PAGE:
WELLFLEET — The Great White Realty Group has filed suit in Mass. Land Court to overturn recent decisions by the zoning board of appeals that stopped the development of 1.3 acres at 1065 Route 6. Great White Realty wants to lease the property as a contractor’s yard — a use it claims is allowed by right in Wellfleet’s commercial district.
The new owners of the parcel, Donna and Steve DiGiovanni of Truro, who are the principals of Great White Realty, enraged the neighborhood earlier this year when they cut down three-quarters of the trees, removed topsoil, and began grading without getting the necessary permits. Building Inspector Paul Fowler issued stop-work orders, and when the owners’ attorney, Ben Zehnder, appeared before the ZBA to appeal that ruling, nearly 100 residents called in to the meeting to protest Great White Realty’s plan.
The DiGiovannis planned to lease the property to GFM Enterprises, a South Dennis excavating contractor who wanted to use it as a satellite contractor’s yard, according to documents filed with the ZBA. Fowler’s cease-and-desist order, however, said the work being conducted constituted “quarry, sandpit, gravel pit, and soil stripping,” which is prohibited in the commercial zone.
Fowler also determined that two special permits were needed for the planned use: one for bulk storage of sand, loam, T-base, and stone on the property, and a second for screening loam and topsoil.
Great White Realty appealed the building inspector’s order and asked the ZBA to overturn his determination on the need for special permits. At the same time, Zehnder asked that the permits be granted.
Following two nights of hearings, the ZBA upheld Fowler’s order as well as his determination that the DiGiovannis’ proposed uses of the property required special permits. The board then denied the permits.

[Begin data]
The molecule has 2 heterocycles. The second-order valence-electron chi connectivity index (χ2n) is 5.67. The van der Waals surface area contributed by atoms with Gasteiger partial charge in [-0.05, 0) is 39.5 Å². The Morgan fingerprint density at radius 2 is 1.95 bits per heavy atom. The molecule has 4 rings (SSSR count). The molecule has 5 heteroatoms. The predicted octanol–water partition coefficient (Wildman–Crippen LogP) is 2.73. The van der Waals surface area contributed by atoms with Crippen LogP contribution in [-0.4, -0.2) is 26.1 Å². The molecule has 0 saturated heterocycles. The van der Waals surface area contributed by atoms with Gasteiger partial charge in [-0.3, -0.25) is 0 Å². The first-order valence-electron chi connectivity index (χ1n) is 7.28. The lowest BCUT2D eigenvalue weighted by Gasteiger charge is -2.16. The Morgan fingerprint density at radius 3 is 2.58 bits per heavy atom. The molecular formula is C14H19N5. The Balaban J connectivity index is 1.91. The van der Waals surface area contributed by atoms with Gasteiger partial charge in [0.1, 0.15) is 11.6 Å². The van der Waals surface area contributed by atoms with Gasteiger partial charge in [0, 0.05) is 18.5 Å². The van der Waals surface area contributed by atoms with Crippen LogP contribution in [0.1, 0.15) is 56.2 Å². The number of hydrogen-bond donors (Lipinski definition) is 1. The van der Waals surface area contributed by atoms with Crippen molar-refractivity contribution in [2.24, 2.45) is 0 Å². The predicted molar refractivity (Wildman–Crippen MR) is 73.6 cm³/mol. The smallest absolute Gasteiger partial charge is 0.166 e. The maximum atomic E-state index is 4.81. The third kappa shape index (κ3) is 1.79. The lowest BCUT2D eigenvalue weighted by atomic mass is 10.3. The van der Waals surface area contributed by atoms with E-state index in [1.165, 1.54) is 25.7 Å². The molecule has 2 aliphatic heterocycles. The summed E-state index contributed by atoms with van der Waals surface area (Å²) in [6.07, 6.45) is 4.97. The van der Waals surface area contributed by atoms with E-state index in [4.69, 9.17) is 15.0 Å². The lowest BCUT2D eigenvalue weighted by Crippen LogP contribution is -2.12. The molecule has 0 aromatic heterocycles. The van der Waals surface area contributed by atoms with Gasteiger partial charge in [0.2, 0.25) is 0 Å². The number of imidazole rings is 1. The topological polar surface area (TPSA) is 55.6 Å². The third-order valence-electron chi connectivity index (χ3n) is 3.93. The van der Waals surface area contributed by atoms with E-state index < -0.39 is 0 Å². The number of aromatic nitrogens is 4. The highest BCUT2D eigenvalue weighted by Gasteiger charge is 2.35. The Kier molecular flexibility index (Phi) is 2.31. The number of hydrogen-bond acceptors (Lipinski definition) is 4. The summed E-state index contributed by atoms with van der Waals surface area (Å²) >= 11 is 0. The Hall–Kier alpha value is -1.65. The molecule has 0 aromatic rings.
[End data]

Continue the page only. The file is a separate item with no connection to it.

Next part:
During discussion at the hearings, Zehnder said GFM Enterprises planned to store vehicles at the site, including a front-end loader, two one-ton trucks, two 60-ton 10-wheelers, two skid-steers, one excavator, one small tilt-top trailer, and one large tilt-top trailer. It would also store supplies, including steel plates, precast risers, piping, outdoor containers, rebar and concrete panels, loam, T-base, and stone. Two employees would go to the property daily, taking vehicles and supplies to and from job sites.
Zehnder argued that none of this activity, other than the open storage of bulk excavation materials, would exceed the town’s definition of a contractor’s yard, which is allowed by right in Wellfleet’s commercial zone.
Attorney David Reid, who represented 88 property owners near or adjacent to the DiGiovannis’ property, argued that the proposal entailed a use “far more active” than permitted in a contractor’s yard. Members of the zoning board agreed.
As part of an initial case management filing made on May 21, Nicole Costanzo, an attorney from KP Law who is representing the zoning board, suggested that the court notify Reid “so that abutters wishing to intervene in this action be given an opportunity to do so.”
Both sides agreed they would be willing to pursue alternative dispute resolution outside of the court proceedings, but Costanzo stipulated that “any alternative dispute resolution method would be subject to the [zoning board] holding a new public hearing.”
There have been no such discussions scheduled to date. Based on the Land Court calendar for the case, disposition could be a year away. The case has been assigned to Judge Gordon Piper.